Twenty different companies, plus NASA, recently visited Lehigh for the annual IPD Sponsor Fair.
The Butz Lobby of the Zoellner Arts Center, typically crowded with evening concert-goers, played host on this January morning to an event that was more akin to a trade show.
Twenty regional and national businesses and the space agency, NASA, have arranged their wares on tables along both sides of the long hallway.
Industrial turbines and surgical needles, military headgear and kitchen cutting boards, plastic trays of countless shapes and colors—no single theme prevails in the packed lobby.
Marketing slogans abound. “Nature’s Closest Rival: Is it Wood or is it Highwood?,” asks a display by Highwood USA, a Tamaqua, Pa., maker of synthetic wood products. “Yipppeee! We make it happen…together,” proclaims Vigon International Inc., a manufacturer of flavor and fragrance ingredients in East Stroudsburg, Pa.
The targets of this advertising, 150 Lehigh undergraduate students, are moving from table to table, examining products and asking questions of the company representatives.
The companies are seeking the students’ expertise, not their money. Each company will give financial support to a team of business and engineering students to design and make a product (or process) and to do a marketing study for the new product.
The students, enrolled in Lehigh’s year-long Integrated Product Development
(IPD) course, mark their top five project choices on blue questionnaires. Their options are varied. NASA requires an inter-locking joint that keeps lunar dust out of an astronaut’s spacesuit. B. Braun wants a container for surgical needles. Aesculap needs a sterilizable, durable safety knife for neuro- and orthopedic surgery. GM hopes to create an “active rear spoiler,” a feature in some luxury autos, which enables high speed stability without a sacrifice in style.
After the IPD Sponsor Fair, faculty in the IPD program will match student teams with company projects.
“I’ve been doing this for 13 years,” says John Ochs
, professor of mechanical engineering and mechanics and one of the founders of the program, “and so far, we’ve been able to make sure that every sponsor company gets a team that wants to work on that project.”
IPD: An award-winning program
The IPD program was founded in 1994 by the P.C. Rossin College of Engineering and Applied Science and the College of Business and Engineering to prepare students for careers in creating and commercializing new products.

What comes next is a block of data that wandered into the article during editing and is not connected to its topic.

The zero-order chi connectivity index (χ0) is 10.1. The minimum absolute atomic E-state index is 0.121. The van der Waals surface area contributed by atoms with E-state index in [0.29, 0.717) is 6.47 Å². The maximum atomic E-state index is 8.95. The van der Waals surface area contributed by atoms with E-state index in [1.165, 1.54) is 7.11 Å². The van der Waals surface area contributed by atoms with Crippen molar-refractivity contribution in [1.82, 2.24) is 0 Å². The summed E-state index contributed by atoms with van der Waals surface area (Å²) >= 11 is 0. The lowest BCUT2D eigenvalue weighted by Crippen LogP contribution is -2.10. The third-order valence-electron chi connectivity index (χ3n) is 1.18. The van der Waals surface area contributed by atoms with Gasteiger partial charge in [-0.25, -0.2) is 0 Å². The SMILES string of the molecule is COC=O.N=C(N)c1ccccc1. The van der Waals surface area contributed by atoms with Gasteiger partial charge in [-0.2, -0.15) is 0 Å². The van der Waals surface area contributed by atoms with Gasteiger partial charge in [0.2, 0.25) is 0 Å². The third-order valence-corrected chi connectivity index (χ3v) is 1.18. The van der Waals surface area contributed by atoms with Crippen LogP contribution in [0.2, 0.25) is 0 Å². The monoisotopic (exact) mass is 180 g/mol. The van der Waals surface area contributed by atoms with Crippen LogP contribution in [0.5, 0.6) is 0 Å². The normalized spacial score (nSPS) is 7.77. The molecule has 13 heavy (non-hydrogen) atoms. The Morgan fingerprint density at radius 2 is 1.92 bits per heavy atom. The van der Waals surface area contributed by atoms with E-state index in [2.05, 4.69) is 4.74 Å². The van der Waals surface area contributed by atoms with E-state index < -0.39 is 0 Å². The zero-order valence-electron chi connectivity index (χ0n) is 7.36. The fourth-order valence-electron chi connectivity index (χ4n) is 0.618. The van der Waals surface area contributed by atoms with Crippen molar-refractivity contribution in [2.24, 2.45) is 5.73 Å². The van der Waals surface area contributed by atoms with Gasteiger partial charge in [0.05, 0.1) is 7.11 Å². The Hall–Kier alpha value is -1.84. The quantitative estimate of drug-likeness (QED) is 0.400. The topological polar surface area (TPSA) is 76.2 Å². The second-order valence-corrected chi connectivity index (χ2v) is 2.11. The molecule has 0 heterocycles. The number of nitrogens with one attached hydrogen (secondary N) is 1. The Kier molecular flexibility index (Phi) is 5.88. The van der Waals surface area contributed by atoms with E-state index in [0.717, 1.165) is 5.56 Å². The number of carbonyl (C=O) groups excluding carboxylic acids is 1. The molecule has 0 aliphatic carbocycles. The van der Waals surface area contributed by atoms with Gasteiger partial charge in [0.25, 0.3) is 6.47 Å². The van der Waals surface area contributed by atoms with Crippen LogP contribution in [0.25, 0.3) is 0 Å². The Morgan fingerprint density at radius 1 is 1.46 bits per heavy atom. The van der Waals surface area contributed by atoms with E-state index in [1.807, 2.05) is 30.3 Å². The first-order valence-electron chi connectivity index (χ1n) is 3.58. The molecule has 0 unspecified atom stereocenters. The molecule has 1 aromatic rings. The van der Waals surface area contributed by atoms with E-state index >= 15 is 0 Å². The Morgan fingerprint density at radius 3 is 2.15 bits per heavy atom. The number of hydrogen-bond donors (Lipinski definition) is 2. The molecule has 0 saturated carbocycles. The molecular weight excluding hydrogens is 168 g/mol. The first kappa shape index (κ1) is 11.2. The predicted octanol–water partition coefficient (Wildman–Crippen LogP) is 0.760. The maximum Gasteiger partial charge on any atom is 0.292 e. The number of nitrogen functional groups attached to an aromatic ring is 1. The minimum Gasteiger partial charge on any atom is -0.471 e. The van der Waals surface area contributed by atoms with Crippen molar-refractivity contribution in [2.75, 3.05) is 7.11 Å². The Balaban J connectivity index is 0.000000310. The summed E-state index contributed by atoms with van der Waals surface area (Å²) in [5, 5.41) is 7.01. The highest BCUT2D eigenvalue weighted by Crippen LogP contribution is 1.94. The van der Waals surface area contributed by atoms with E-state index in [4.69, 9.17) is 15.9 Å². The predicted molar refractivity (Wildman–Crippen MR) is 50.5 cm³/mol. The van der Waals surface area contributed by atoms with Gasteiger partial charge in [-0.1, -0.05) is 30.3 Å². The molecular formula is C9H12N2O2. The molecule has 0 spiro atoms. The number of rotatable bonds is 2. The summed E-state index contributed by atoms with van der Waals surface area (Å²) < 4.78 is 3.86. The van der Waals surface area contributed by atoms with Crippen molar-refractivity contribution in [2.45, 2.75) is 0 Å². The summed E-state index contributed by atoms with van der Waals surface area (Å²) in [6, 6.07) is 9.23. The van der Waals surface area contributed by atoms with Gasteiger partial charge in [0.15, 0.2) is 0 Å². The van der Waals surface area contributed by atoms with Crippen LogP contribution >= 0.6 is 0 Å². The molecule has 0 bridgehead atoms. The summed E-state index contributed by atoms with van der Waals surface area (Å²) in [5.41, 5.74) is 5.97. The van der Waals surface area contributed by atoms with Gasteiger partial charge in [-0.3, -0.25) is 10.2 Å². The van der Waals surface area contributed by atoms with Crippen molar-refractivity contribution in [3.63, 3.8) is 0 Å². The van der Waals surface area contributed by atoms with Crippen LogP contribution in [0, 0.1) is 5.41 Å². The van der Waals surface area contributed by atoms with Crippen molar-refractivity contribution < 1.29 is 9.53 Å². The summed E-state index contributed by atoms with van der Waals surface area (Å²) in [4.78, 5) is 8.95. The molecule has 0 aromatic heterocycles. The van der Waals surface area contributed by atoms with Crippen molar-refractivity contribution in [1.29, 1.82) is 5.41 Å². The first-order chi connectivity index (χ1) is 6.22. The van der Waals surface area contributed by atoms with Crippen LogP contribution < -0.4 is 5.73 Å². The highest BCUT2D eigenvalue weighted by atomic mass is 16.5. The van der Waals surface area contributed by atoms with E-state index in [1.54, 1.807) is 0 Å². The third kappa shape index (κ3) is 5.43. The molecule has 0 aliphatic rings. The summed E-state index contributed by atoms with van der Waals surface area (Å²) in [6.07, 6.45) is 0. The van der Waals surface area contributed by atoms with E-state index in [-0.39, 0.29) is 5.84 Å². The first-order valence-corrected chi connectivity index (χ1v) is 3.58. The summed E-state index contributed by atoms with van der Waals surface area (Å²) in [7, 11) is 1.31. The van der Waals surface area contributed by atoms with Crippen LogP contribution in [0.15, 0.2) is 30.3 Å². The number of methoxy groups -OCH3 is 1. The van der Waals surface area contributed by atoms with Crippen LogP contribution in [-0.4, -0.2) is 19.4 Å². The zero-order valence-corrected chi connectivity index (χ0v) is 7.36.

By all accounts, the program has been one of Lehigh’s most successful endeavors in integrated learning. IPD has won an educational award from the American Society of Mechanical Engineers, and its student teams are regularly invited to display their products at national competitions. It has been praised by The New York Times
as a model for a workplace of “cross-disciplinary teams.”
IPD teams have made more than 300 products and they run the gamut:
• A small access panel door that enables drivers of commercial trucks to check fluid levels without having to lift open the trucks’ heavy hoods.
• A Baseball Radar Gun and Weather Station that combines the speed of baseball pitches with current weather conditions to tell scouts how a pitcher’s performance varies under different conditions.
• A wheelchair that exercises its owner’s upper and lower bodies to promote circulation. The chair was designed by Lehigh students and students from Mexico and The Netherlands.
Most IPD students are engineers, but many study business and design arts. The course is required for all majors in mechanical engineering, materials science and engineering, and supply chain management.
Cara Diorio '07 (center, with blue folder) was one of 150 IPD students who will be matched with a real-world problem to solve.
One supply chain management major, Cara Diorio ’07, said at the IPD Sponsor Fair that she is not at all intimidated at the prospect of tackling a technical project.
Pointing to the display mounted by Dresser Rand, a global supplier of turbines and pumps, Diorio says, “Companies like these need supply-chain managers to improve the efficiency of their manufacturing and distribution. They need people who not only know the product but who also know potential suppliers and their strengths and weaknesses. Everything has to move quickly.”
For Paul S. Chen ’84, the IPD Sponsor Fair represents a homecoming. Chen, quality assurance manager with Tray-Pak Corp. of Reading, Pa., received his B.S. in materials science and engineering from Lehigh in 1984. Tray-Pak, which makes custom thermoformed plastic packaging, needs a student team to do a detailed market analysis for its products.
“We’d like our student team to investigate trends in the industry,” says Chen. “This will be a multi-faceted analysis that could potentially include new products, new materials, so-called green materials and more.”
Another returning alumnus is Terry Hart, who earned a B.S. in mechanical engineering in 1968 and went on to serve as a mission specialist on the STS-41C Challenger space shuttle in 1984. Hart is manning the display table for NASA, which needs one student team for the dust-resistant space-suit joint and a second team to design a boom that will stabilize a spacecraft against the earth’s gravity when the craft reenters the atmosphere.
Two younger alums are coming full circle at the Sponsor Fair. Tim Marks ’04 and Patrick Clasen ’04 founded EcoTech Marine, LLC, as an IPD project in 2003. EcoTech Marine, located in South Bethlehem, achieved $500,000 in sales last year with its VorTech propeller pump for reef aquariums, and is hoping to triple that amount this year.
Marks and Clasen and their partner, Justin Lawyer, now want to hire their own student team to help design a brushless DC centrifugal pump that may find application beyond the saltwater aquarium market.